Fan fic writers become masters of emotion, and plot intrigue. These are skills that don’t go away. I learned lots of great tricks on how to write good action and climax scenes through reading fan fiction, then sitting down to write my own.
That said, there are a few bad habits that can bleed over from fan fiction into original fiction. When making the leap, here’s what you should watch out for:
Exposition: You. Yes, I mean YOU. You cannot write five pages of background on your world and/or characters before the story begins. I’m serious. This DOES apply to YOU. While it’s great in fan fic to get all of that history out of the way so you can get on to the good stuff, in original fiction that does not fly. Just start at the good stuff! Weave your backstory into one-sentence narrative explanations and hints from dialogue. If there is one thing you take away from this article, it must be this: don’t begin with too much exposition!
(Also, don’t think that just because your characters are walking around and doing stuff that it isn’t exposition. If they’re having a mindless conversation just to establish their characters while you comment after their every sentence explaining their history together, that’s exposition. No conversation should ever be there ‘just because’. No ‘Wow I hate math class.’ ‘Yeah me, too.’ for an entire first chapter. Dialogue needs to advance the plot. Always.)
Fluff/Ego Stroking: This one’s gonna be tough, because fan fictors love them some fluff. I know, I do, too. But while it’s okay to include self-indulgent extras in fan fiction, it is NOT okay to do that in original fiction.
For example: an entire chapter devoted to hair-stroking, nuzzling, and gentle kissing. In fan fic readers lap that up. In original fiction, we do want to see your main couple in an ‘aww’ moment, but we also want to see your plot advance. 3,000 words of lovey dovey fluff will turn readers off.
As for ego stroking, in fan fiction it’s okay for your character to go off on a diatribe about why they hate a particular brand, or food, or political party. Or, rather, it’s more okay than in original fiction. Because it’s definitely NOT okay in original fic. We call those sort of non-essential asides ‘indulgences’, or, if you make an entire character based on them, a ‘Mary Sue’. You know about Mary Sue. Don’t even pretend you don’t. In original fic, ‘asides’ get you an eye-roll from a reader, and a big, fat, red strikethrough from a CP. Don’t do it.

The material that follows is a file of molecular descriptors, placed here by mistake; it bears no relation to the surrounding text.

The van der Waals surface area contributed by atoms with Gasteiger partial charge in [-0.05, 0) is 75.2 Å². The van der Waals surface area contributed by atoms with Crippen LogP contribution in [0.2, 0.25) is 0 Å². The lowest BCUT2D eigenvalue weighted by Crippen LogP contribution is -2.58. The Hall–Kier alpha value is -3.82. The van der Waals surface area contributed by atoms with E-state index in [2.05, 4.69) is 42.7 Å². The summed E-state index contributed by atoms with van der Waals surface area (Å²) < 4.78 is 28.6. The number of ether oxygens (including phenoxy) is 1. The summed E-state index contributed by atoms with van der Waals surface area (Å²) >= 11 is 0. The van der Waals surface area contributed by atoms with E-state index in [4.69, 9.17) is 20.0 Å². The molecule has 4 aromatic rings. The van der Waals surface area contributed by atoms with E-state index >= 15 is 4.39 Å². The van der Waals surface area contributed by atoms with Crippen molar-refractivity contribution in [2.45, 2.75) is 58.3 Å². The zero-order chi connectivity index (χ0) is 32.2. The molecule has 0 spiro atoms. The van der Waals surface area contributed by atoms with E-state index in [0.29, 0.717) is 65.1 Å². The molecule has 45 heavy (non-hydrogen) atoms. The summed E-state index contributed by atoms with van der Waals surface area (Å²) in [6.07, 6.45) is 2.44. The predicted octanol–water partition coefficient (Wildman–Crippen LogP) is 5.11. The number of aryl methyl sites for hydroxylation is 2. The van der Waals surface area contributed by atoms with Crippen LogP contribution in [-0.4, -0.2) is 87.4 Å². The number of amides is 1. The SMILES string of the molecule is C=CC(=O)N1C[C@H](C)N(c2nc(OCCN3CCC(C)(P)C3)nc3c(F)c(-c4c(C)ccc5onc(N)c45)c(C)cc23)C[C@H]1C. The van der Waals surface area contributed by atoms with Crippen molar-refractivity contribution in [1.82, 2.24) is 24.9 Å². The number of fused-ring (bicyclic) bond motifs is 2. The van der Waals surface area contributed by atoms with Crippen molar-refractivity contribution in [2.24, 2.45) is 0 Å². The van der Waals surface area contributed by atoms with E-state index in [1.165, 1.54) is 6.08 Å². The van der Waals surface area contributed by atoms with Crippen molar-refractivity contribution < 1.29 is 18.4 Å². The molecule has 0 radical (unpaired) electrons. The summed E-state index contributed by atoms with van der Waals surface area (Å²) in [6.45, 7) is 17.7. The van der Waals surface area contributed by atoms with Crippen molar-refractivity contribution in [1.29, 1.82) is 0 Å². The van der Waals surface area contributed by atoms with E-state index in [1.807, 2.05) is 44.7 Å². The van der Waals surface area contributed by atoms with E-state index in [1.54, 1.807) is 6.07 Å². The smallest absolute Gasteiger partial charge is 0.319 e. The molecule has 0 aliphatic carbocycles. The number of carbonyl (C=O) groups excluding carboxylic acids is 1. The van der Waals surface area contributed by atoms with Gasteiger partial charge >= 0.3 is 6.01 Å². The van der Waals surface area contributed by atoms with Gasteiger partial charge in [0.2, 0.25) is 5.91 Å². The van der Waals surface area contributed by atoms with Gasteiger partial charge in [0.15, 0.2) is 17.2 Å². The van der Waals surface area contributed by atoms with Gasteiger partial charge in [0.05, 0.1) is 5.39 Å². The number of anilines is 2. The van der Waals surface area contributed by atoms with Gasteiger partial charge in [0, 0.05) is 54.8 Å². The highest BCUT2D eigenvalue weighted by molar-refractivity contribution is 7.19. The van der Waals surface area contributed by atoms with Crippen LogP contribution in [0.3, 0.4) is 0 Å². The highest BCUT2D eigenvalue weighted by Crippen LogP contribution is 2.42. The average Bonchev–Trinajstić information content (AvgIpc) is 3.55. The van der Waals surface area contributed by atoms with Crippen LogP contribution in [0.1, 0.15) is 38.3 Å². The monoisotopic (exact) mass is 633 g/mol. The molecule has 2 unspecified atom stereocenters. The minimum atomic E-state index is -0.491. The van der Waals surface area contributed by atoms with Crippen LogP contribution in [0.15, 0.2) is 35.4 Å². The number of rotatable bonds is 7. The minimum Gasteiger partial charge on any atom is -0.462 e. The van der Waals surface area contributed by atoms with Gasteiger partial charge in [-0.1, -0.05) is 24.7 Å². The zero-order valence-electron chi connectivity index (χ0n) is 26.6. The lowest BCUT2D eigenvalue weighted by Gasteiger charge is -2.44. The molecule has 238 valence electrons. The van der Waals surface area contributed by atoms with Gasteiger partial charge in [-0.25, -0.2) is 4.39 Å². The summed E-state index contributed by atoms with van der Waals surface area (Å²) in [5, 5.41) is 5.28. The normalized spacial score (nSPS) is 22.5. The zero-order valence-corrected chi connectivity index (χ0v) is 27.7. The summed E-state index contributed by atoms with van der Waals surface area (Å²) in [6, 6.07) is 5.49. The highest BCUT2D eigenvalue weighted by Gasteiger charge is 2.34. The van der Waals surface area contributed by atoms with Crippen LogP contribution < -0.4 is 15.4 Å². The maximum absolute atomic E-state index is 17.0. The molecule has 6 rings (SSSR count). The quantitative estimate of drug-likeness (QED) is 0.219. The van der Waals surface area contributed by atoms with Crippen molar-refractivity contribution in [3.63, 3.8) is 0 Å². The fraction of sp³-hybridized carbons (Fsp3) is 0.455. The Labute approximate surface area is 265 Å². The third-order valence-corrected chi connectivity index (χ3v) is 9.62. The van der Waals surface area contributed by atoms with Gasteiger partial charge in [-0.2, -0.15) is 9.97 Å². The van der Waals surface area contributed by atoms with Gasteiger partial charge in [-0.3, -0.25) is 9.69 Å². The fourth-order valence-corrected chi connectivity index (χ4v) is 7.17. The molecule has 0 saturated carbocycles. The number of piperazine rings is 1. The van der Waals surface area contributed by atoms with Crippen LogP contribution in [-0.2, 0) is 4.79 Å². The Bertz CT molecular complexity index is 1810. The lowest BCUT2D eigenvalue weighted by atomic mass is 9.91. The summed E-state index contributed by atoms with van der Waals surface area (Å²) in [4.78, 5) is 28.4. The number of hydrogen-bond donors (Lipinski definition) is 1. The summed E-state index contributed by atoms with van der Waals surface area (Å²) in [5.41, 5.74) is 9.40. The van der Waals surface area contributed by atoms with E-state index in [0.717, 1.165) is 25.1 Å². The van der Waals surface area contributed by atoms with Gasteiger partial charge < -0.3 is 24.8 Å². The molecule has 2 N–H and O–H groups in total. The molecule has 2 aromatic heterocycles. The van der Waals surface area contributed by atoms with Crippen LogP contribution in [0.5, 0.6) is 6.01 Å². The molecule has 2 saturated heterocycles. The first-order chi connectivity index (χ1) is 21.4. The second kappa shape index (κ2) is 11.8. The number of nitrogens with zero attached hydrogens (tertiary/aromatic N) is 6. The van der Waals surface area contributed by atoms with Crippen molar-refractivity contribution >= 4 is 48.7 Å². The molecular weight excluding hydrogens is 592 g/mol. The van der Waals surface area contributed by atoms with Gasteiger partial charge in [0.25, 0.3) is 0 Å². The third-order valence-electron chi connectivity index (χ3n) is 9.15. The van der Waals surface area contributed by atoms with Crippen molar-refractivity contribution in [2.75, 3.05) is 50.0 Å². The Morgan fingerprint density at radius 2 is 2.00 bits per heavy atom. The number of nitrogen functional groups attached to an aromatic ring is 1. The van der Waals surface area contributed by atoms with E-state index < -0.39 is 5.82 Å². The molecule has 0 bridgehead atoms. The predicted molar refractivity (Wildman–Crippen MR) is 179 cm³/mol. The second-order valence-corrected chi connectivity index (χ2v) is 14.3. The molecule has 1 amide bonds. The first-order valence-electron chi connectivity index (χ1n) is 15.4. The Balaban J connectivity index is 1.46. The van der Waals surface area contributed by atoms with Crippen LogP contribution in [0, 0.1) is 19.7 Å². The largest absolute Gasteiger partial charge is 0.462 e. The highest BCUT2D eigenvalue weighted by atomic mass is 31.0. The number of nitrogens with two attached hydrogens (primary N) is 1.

Pacing: When you’re writing a decent-length fan fiction, particularly of the romance genre, and if you have a few dedicated readers who beg for your next chapter, it’s very easy to just throw up something entertaining but plotless, and call it a day. Your readers demand updates, and you need some time to pass in your story, so your characters take a chapter to go to the park, cook a meal together, play chess, go shopping, etc. It’s the character bathroom break of writing. I’ve said it before, and I’ll say it again: if it’s not necessary, it needs to get cut. If you want to show time has elapses, say ‘the next day’ or something.
Well, I guess that’s all I’ve got to say about that.
If you want to hear more about what I have to say on the basic craft of writing, click here. Otherwise, I’m going to open the floor for questions. Do you write fan fic? What’s your favorite ship? How did you successfully transition out of fan fiction into original fiction? See you in the comments!
Savannah J. Foley is the author of the Antebellum (originally known as Woman’s World) series on Fictionpress. She has written five novels, owns her own freelance writing company, and is signed with the Bradford Literary Agency. Antebellum is currently out on submissions. Her website is http://www.savannahjfoley.com, but she updates more frequently on her livejournal.
Apparently Mercedes Lacky concurs! Read her inspirational article on encouraging writers to write fan fiction here.